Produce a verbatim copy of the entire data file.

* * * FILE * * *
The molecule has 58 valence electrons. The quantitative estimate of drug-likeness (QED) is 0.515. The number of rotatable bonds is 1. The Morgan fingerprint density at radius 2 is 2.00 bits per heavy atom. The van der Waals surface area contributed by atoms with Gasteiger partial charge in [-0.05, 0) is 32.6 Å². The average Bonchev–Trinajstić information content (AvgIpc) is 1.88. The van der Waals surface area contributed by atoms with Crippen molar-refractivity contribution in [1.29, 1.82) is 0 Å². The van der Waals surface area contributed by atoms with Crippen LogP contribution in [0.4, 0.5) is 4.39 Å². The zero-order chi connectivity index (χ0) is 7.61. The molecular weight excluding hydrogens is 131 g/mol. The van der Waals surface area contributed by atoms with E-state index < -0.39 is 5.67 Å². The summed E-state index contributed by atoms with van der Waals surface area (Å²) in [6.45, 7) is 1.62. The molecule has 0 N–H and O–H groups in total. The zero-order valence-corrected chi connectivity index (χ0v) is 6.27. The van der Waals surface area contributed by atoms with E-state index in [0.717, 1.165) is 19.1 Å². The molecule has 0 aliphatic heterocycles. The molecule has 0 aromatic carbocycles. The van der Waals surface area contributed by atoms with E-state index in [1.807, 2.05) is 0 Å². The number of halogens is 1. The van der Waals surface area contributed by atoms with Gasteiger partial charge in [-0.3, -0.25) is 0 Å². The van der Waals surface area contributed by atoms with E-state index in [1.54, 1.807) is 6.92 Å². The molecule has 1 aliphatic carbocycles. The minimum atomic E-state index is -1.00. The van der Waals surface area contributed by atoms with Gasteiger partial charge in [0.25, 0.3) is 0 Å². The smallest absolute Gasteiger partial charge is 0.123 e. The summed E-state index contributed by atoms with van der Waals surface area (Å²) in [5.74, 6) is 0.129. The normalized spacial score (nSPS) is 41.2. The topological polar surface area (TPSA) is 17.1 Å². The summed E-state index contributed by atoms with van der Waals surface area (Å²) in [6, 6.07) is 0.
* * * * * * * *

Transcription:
The molecule has 58 valence electrons. The quantitative estimate of drug-likeness (QED) is 0.515. The number of rotatable bonds is 1. The Morgan fingerprint density at radius 2 is 2.00 bits per heavy atom. The van der Waals surface area contributed by atoms with Gasteiger partial charge in [-0.05, 0) is 32.6 Å². The average Bonchev–Trinajstić information content (AvgIpc) is 1.88. The van der Waals surface area contributed by atoms with Crippen molar-refractivity contribution in [1.29, 1.82) is 0 Å². The van der Waals surface area contributed by atoms with Crippen LogP contribution in [0.4, 0.5) is 4.39 Å². The zero-order chi connectivity index (χ0) is 7.61. The molecular weight excluding hydrogens is 131 g/mol. The van der Waals surface area contributed by atoms with E-state index < -0.39 is 5.67 Å². The summed E-state index contributed by atoms with van der Waals surface area (Å²) in [6.45, 7) is 1.62. The molecule has 0 N–H and O–H groups in total. The zero-order valence-corrected chi connectivity index (χ0v) is 6.27. The van der Waals surface area contributed by atoms with E-state index in [0.717, 1.165) is 19.1 Å². The molecule has 0 aliphatic heterocycles. The molecule has 0 aromatic carbocycles. The van der Waals surface area contributed by atoms with E-state index in [1.807, 2.05) is 0 Å². The number of halogens is 1. The van der Waals surface area contributed by atoms with Gasteiger partial charge in [-0.3, -0.25) is 0 Å². The van der Waals surface area contributed by atoms with E-state index in [1.54, 1.807) is 6.92 Å². The molecule has 1 aliphatic carbocycles. The minimum atomic E-state index is -1.00. The van der Waals surface area contributed by atoms with Gasteiger partial charge in [0.25, 0.3) is 0 Å². The smallest absolute Gasteiger partial charge is 0.123 e. The summed E-state index contributed by atoms with van der Waals surface area (Å²) in [5.74, 6) is 0.129. The normalized spacial score (nSPS) is 41.2. The topological polar surface area (TPSA) is 17.1 Å². The summed E-state index contributed by atoms with van der Waals surface area (Å²) in [6, 6.07) is 0.